Wednesday, December 9, 2015

City of the Dead Book Review

by The World Weary

Author: S.D. Perry
Publisher: Pocket
Genre: Science Fiction, Horror, Video Game
Series: Resident Evil Book Three
Pages: 352

Buy on Amazon!

We Built This City…

Resident Evil: City of the Dead is certainly better than Caliban Cove, but it’s still not as effective as The Umbrella Conspiracy. The book switches between too many characters too often, which leaves the main characters little room to develop. Perry certainly loves the series, which is great if you’re a hardcore fan, but won’t mean much if you aren’t.

Resident Evil is one of the original survival horror games as well as one of the most beloved. If there’s one game to top it, it would be Resident Evil 2. As the most fondly remembered of the series, RE2 had an amazing soundtrack, tense gameplay, and tons more zombies and creatures of the night. As S.D. Perry had already begun bringing the events of the games into print, it was only a matter of time before she covered the smash hit sequel. After a dismal original story that was Caliban cove, Perry returns to Raccoon City.

The story follows Leon S. Kennedy and Claire Redfield as they stumble across one another in the zombie infested remnants of Raccoon City. The pair are quickly separated again however, and Leon finds himself meeting a beautiful and mysterious woman who seems to know more than she’ll admit about the situation. Together they brave the ruins of the Raccoon Police Department building as a strange self replicating creature hunts them. Meanwhile, Claire comes across a young survivor, Sherry Birkin, who has been hiding in the RPD building since the outbreak began. Together they try to evade a giant in a trench coat that Claire has dubbed “Mr. X”, as he stalks them.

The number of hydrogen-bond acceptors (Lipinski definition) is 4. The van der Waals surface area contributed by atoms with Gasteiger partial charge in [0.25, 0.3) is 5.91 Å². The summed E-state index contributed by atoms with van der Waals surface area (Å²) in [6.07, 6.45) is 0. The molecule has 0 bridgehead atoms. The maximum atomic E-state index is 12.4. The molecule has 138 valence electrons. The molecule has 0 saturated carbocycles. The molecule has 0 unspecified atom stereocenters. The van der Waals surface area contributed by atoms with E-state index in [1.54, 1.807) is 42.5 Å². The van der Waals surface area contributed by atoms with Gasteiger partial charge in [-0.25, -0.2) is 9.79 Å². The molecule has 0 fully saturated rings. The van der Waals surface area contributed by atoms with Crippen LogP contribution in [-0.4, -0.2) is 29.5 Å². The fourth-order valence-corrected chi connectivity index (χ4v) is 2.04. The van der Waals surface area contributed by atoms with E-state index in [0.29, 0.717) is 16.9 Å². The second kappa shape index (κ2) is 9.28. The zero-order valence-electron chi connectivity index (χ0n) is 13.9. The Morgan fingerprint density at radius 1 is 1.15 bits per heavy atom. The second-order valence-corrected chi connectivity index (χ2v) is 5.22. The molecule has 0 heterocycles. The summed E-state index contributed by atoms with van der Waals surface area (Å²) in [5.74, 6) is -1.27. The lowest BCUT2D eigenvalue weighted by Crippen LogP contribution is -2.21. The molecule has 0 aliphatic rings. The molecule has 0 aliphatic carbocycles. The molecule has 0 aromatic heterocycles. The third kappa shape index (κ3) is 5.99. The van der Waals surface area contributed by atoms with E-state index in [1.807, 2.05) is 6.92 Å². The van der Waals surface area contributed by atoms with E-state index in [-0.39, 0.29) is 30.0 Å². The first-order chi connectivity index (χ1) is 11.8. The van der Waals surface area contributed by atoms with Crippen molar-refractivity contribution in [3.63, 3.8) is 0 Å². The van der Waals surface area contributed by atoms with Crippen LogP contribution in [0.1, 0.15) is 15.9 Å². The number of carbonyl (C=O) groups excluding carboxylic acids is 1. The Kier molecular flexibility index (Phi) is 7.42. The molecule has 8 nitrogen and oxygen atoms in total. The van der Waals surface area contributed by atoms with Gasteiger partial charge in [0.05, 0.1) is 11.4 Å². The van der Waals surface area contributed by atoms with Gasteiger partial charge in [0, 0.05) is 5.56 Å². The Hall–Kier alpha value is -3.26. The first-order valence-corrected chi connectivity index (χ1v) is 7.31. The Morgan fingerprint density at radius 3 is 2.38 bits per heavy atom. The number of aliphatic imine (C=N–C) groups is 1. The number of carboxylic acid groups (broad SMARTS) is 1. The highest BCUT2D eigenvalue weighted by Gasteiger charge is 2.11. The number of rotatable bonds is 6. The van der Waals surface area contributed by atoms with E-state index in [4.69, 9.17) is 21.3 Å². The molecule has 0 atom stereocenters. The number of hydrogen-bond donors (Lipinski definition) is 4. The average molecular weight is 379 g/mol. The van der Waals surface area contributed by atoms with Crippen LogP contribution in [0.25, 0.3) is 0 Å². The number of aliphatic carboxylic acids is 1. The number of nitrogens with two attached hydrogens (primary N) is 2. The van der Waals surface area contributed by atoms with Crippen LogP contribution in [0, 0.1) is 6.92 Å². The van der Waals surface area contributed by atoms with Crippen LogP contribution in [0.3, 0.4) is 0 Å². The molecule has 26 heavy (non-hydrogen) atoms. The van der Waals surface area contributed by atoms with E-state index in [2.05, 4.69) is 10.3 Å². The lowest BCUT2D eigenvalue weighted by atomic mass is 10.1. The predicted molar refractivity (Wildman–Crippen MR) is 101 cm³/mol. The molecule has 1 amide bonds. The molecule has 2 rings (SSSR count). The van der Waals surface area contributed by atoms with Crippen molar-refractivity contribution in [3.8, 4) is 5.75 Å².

The obvious strengths of this book lie in it’s respect for the source material. Personally, I was thrilled to have relived that infamous opening cinematic as it was recounted almost shot for shot. Many unforgettable moments from the games are brought to life in the book. The creatures from the game are also brought in. This gives the book more an authentic Resident Evil feel than Caliban cove. Then again just about anything is more authentic than zombies with fucking guns. Of all the creatures, the most effective was Mr. X. Even the mutating, self replicating G Virus monster who serves as a final boss in the game takes a backseat to the seemingly invincible giant. Many of his scenes felt very evocative of The Terminator series, none more so than a showdown in a steel mill like setting. Another favorite of mine was the lickers, who make a brief but creepy appearance.

Aside from the recreations of great scenes from the game, and the use of several great characters and monsters, this book had little else going for it. Perry loves changing perspectives between all her characters and villains, which in The Umbrella Conspiracy helped build some tension. In this book however, it just serves to maul the pacing. She changes perspective so much that Leon never becomes more than “the rookie cop survivor”. The love story that blossoms between Leon and his mysterious friend Ada, that Perry tries to build behind the gore and madness on center stage, also feels weak and uninteresting. Without spoiling too much, here’s a fully confident and professional woman who meets an attractive and honest man, who suddenly and inexplicably becomes a whining teenage girl in her thoughts. The same happens to Leon, but seeing as he never grows out of his rookie shoes, the transition is less jarring. Claire is treated with a little more respect, as she becomes a mother figure to the young Sherry Birkin. The interactions between Sherry and Claire are heartwarming, and some of the better moments of characterization in the book. The book could have been a lot better if Perry just focused on those two relationships instead of adding a mad scientist and a violently insane pedophile of a police chief.

Resident Evil: City of the Dead is another loving recreation of a great game, clearly written by a fan of the series. It benefits from it’s connection to the source material. It falls apart however, when Perry tries to add elements and explanations for actions of characters that are only in the game for mere seconds. In spite of it’s flaws it is almost right on the level with the first book and (thankfully) leagues ahead of the second.

Score: 7.0

No comments:

Post a Comment